Panel discusses state bioterrorism readiness bill

Courtney Lewis

Though media attention and public concern for anthrax and bioterrorism have dimmed since October, many in the medical community remain aware of its danger.

“You have to accept the eventuality that biological warfare will be used as a weapon again,” said Mike Osterholm, director of the University’s Center for Infectious Disease Research and Policy.

Osterholm participated in a Humphrey Center panel discussion Tuesday examining the potential danger of bioterrorism and weighing the nation’s political responses to it.

Though panelists said it poses some ethical problems, most said they thought the Model State Emergency Health Powers Act, introduced by the state Legislature on Dec. 21, would be an effective tool in case of biological emergency.

“There are tremendous privacy implications, which makes it a very controversial act,” said Rep. Thomas Huntley, DFL-Duluth, who was in favor of the act.

The act would give the government access to private records and allow sharing of those records between states. It also contains provisions for rationing medical supplies, quarantines and government seizure of property considered exposed to diseases.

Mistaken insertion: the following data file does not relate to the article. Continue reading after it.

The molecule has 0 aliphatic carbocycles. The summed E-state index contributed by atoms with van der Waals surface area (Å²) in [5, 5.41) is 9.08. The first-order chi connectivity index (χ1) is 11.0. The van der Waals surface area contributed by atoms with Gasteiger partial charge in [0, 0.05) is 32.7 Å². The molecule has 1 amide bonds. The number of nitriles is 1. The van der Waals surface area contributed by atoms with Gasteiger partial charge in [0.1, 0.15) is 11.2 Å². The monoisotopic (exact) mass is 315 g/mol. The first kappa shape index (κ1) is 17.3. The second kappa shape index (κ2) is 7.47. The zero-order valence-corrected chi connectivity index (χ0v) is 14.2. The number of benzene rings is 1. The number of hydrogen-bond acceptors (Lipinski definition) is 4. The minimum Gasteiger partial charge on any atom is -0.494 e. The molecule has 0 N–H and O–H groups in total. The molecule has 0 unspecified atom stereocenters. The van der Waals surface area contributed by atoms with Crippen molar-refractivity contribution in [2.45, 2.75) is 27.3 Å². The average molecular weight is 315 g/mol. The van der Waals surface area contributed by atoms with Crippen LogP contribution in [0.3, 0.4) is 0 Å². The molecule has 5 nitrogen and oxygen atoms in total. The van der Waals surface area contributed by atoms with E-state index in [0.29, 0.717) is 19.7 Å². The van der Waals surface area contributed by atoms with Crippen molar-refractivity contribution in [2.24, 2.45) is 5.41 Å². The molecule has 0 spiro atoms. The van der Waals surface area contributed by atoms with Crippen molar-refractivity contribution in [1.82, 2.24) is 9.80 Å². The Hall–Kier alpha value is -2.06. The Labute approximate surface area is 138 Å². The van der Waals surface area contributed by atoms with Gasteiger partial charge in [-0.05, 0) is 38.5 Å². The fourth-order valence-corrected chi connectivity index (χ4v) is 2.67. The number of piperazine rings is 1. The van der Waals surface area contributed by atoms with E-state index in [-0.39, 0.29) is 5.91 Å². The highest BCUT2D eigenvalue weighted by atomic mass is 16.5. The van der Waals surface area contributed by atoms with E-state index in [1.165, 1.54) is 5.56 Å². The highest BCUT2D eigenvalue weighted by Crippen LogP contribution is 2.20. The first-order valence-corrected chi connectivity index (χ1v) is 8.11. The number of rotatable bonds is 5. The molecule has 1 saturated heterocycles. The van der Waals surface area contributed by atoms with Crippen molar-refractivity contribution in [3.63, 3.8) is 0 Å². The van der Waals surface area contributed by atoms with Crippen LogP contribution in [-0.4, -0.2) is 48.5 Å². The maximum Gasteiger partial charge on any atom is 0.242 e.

University President Mark Yudof praised the University’s research efforts.

“It’s important that we work on these particular issues before the context arises again,” Yudof said.

Although the panelists brought different perspectives to the discussion, they all agreed bioterrorism is and will continue to be the most serious threat to the United States.

Osterholm said the nation should not have been surprised about bioterror threats.

“We had so much telling us that this would happen, but now I’m afraid that the lesson Sept. 11 has taught us has been lost,” Osterholm said.

Osterholm said he worries about anthrax being introduced into air intake systems of large buildings and skyscrapers. It would only take five tablespoons of anthrax in that system to eliminate 100 floors of people, he said.

Larry Gostin, a professor at Georgetown and Johns Hopkins University and principal author of the Minnesota legislation, said smallpox poses the next greatest threat.

In the 20th century, 500 million people died due to smallpox infection, Osterholm said.

Gostin said he is concerned the U.S. Department of Health spends 1 percent of its budget on public health. More than 90 percent goes into technology and advancement, he said.

The act has been derided as a violation of privacy, Gostin said, but it’s necessary to promote the greater good.

Mara Mueller, a fourth-year nursing student who attended the panel discussion, said she didn’t see Osterholm as an alarmist.

“If things get bad enough, we would find this law very helpful,” Mueller said.

Courtney Lewis welcomes comments at [email protected]